To this day, a mellow male voice croons the tune “Where the Turf Meets the Surf” at the beginning of the first and last races each season at Del Mar Racetrack. That voice is Bing Crosby, and the recording has been played before races since 1945. In honor of races restarting after World War II, Bing co-wrote this song about the racetrack with James V. Monaco and Johnny Burke. He recorded it specifically for that purpose, never releasing it on an album. Crosby gave Del Mar its nickname “where the turf meets the surf,” which has stuck ever since. The lyrics are both a testimony to the track’s popularity up to that point and a plug for its future success:
“Where the turf meets the surf
Down at old Del Mar.
Take a plane;
Take a train;
Take a car.
“There is a smile on every face
And a winner in each race.
Where the turf meets the surf
At Del Mar.”
Seabiscuit vs. Ligaroti
On August 12, 1938, Del Mar got its biggest boost to date with a $25,000 match race between Seabiscuit and Ligaroti. The famous Seabiscuit was owned by Charles S. Howard, a friend of Bing and a founding member of the Turf Club. Ligaroti was an Argentinian horse owned by Binglin Stables in Moorpark, started by Bing and one of his best friends, Lindsay Howard, who was Charles Howard’s son. The race was attended by 20,000 and was the first horserace to be nationally broadcasted. There are conflicting accounts of infighting by the jockeys, but Seabiscuit ended up winning by a nose.
Seabiscuit wins the Santa Anita Handicap in 1940. (Public Domain)
Before this pivotal race, Ligaroti gained notoriety as a movie star. In 1938, Bing Crosby made a movie about horse racing called “Sing, You Sinners.” This story about the three Beebe brothers also starred Fred MacMurray and twelve-year-old Donald O’Connor, with Elizabeth Patterson as their mother. In what was acclaimed as his most dramatic performance to date, Crosby plays a brother who prefers to swap and gamble his way through life instead of doing honest work. After getting lucky at the racetrack one day, he has enough money to buy a swap shop, but he ends up swapping the store for a racehorse, Uncle Gus. The character of Uncle Gus was played by Ligaroti, and the movie features footage from a real race in which he ran in Santa Anita. The movie was debuted at Del Mar.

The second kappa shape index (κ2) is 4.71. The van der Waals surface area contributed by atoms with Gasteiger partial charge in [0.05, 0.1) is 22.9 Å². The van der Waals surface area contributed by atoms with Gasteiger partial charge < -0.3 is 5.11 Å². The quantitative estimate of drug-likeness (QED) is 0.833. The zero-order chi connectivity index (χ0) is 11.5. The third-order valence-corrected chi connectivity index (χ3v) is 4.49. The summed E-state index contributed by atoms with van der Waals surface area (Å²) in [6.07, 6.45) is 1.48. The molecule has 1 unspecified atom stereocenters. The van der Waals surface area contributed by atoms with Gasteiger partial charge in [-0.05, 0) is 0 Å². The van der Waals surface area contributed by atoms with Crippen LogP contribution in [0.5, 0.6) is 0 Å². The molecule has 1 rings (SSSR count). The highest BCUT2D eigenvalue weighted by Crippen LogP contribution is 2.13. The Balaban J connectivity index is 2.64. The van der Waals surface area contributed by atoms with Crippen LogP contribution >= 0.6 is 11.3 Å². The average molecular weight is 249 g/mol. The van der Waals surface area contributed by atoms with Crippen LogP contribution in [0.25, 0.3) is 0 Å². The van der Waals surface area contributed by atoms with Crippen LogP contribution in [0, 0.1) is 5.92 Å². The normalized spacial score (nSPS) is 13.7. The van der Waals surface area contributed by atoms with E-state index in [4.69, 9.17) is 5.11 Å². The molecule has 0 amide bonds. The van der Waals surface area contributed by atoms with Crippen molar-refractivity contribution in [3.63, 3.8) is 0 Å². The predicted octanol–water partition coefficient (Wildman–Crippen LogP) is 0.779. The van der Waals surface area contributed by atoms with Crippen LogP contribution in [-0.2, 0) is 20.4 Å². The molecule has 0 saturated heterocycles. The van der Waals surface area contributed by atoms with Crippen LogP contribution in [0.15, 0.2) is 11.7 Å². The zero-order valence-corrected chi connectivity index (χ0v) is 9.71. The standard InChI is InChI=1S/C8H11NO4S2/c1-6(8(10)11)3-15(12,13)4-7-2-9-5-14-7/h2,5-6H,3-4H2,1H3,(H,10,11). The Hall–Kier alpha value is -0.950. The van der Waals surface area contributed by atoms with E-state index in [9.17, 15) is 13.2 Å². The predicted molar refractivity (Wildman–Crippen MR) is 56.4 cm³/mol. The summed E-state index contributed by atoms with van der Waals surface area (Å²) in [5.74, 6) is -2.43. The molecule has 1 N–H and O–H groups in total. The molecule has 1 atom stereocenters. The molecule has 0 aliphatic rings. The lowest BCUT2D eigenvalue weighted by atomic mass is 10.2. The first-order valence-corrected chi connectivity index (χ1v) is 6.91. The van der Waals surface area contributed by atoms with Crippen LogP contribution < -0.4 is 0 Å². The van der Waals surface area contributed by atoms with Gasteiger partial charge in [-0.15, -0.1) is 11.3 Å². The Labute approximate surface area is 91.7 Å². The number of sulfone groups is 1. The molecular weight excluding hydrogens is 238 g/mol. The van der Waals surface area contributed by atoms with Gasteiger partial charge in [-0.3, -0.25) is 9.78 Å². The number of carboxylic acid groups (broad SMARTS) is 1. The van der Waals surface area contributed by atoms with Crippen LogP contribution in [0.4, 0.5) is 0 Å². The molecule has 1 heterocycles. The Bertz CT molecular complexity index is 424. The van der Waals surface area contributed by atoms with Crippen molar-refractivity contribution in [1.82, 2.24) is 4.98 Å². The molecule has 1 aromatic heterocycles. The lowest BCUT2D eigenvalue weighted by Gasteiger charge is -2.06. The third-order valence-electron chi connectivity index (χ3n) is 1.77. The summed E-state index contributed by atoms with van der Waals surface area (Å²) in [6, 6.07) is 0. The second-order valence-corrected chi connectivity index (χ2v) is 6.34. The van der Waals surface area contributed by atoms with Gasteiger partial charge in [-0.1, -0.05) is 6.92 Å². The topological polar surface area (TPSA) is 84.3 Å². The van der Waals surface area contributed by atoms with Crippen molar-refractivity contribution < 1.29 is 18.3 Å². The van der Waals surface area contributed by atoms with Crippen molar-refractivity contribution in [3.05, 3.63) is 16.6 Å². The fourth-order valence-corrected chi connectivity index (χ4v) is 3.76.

The Del Mar Racetrack was just one of Bing’s contributions to San Diego County. Besides being a passionate racehorse owner, Crosby was also an avid golfer. The same year the racetrack opened, he hosted his first golf tournament at his club in Rancho Santa Fe, a “clambake,” which would later become the National Pro-Am in Pebble Beach. Today, Bing’s influence on North County can be seen in the rolling golf courses, classy country clubs, and well-kept horse property. The Crosby Estates at Rancho Santa Fe, for instance, is a charming gated golf community named in honor of the Academy Award-winning actor, who owned an original adobe house on the site.
Take a trip down to old Del Mar or explore the beautiful rolling hills of Rancho Santa Fe to see how the area is still steeped in Hollywood history. Hotels, country clubs, restaurants, the train station, and—of course—the racetrack feature references to Bing Crosby with names, photographs, and other memorabilia. If you can’t take a plane, train, or car to get there, you can always watch “Sing You Sinners” instead!
"Sing You Sinners" lobby card from 1938. (MovieStillsDB)